Appreciating the Diverse Perspectives of the St. John’s Community
Since joining the community in sixth grade, I have always enjoyed the diverse environment that defines St. John’s. The "storied cloisters," a traditional reference to the campus’ iconic architecture, are home to all walks of life. From students to faculty, it does not take long for newcomers to discover that Mavericks are multi-faceted individuals. I appreciate the variety of perspectives I am exposed to on a daily basis, and I strive to take advantage of this opportunity by learning from the unique experiences of my peers.
Coming from a small, religious elementary school, I was initially unaccustomed to such contrasting viewpoints and backgrounds. Aside from my pre-teen immaturity, I had previously been living and learning within a bubble of students who mostly shared very similar cultures and lifestyles. My adjustment to middle school was deeper than learning to maneuver the crowded hallways or remembering my locker combination; my familiar bubble was suddenly popped and I was immediately surrounded by a throng of new identities, some of whom offered little to which I could relate.
As a senior in high school (how did this happen so quickly?), I now know that what may seem like a barrier between myself and a peer can actually serve as the strongest bridge. SJS implements an advisory system; much like a traditional homeroom, advisories are groups of students that meet consistently with their respective, assigned faculty members over the course of four years. My advisory is a mixed bag of personalities, backgrounds, interests, and perspectives, and with our modified daily schedule due to the pandemic, the group meets every day for a facilitated discussion, virtual assembly, or just a study hall. My advisory (the Kehs Baes, as we call it) has steadily grown closer each year as we’ve learned more about each other, and although we each have our differences, the bond we have formed is unwavering despite the occasional discomfort spurred by our discourse.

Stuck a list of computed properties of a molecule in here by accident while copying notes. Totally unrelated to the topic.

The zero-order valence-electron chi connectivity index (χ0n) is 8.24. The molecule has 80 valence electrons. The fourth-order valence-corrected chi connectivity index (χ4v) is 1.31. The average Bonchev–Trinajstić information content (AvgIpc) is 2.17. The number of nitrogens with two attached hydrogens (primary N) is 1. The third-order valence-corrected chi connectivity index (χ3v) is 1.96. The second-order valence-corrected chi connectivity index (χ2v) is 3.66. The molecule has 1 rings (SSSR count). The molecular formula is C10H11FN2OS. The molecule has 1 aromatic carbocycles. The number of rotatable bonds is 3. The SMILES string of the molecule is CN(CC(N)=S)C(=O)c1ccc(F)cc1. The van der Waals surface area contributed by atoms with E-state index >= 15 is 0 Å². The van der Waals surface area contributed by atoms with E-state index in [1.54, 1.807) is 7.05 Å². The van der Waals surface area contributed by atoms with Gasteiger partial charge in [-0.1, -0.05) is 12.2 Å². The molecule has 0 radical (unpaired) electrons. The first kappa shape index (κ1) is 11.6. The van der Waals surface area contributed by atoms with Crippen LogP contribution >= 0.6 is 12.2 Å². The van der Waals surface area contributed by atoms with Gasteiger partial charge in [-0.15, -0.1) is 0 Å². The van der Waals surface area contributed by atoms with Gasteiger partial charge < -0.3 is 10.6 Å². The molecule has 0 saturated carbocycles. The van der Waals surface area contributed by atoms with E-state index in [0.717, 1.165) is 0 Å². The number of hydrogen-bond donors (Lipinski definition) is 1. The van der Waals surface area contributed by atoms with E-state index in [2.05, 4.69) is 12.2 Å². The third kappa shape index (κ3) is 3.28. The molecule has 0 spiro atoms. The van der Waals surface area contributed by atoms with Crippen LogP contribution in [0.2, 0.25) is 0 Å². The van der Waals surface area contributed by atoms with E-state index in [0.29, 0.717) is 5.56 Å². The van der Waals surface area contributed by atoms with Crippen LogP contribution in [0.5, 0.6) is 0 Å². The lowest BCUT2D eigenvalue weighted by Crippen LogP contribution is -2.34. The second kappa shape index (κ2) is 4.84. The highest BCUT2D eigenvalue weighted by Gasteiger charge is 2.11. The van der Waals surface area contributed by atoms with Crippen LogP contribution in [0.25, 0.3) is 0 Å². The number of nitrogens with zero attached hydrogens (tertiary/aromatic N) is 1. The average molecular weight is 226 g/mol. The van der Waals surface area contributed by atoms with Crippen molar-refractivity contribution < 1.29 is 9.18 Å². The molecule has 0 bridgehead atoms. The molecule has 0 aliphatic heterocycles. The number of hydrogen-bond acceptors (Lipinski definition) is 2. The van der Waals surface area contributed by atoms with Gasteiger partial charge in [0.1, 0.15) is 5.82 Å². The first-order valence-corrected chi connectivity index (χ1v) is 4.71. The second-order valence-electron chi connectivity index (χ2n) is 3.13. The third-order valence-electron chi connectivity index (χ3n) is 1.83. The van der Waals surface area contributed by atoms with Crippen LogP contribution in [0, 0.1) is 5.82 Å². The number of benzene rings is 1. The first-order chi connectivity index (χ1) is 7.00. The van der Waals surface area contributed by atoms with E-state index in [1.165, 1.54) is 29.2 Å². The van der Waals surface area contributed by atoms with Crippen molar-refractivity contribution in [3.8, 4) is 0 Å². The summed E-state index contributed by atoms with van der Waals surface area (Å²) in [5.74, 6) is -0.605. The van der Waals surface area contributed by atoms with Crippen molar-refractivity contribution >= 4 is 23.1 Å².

Recently, with the election, the SJS administration, along with student organizations such as the Political Education Club, made an effort to promote civil dialogue among students. The goal of this is not to suppress opinions, but the contrary; the atmosphere at SJS is one that highlights the importance of listening to and learning from others.
On Monday, Nov. 2, Upper School students gathered in their advisories to watch a video created by US Government and Politics teacher Russel Hardin. The video showcased two SJS seniors whose political views land on opposite ends of the spectrum. Despite their differing values and perspectives, however, these two students happen to be best friends. Their pre-recorded Zoom discussion stressed the importance of patience, compassion, and understanding when having a divisive conversation with a friend, and conveyed how a disagreement over public policy shouldn’t have the power to terminate a relationship.
I am unfortunately not yet 18, and therefore was not eligible to vote alongside many of my friends. While missing out on the opportunity to participate in such a historic election was disappointing (especially since I missed the age benchmark by a few short weeks), I have enjoyed engaging in civil discourse with members of my school community who hold viewpoints all across the political spectrum.
In my Justice and Equity class, a simultaneously heated yet respectful discussion is the daily norm. Reverend Ned Mulligan, my teacher and the Director of Spiritual Life at SJS, poses ethical dilemmas for us students to contemplate and then offer our pinions. These often include hot-button issues, such as abortion rights or the death penalty, but my class’s shared understanding of our differences allows us to suggest solutions in as gentle of a manner as possible. We maintain dialogue rather than debates, and the atmosphere of vulnerability that engulfs the classroom is powerfully refreshing.
While our community (both local and larger) may seem painfully partisan at times, it is important to remember the power of our words. We have the ability to choose how we convey our thoughts, and I hope that in light of the polarizing presidential election, civil discourse will be perpetuated amongst the diverse perspectives that I have come to love over the past seven years.
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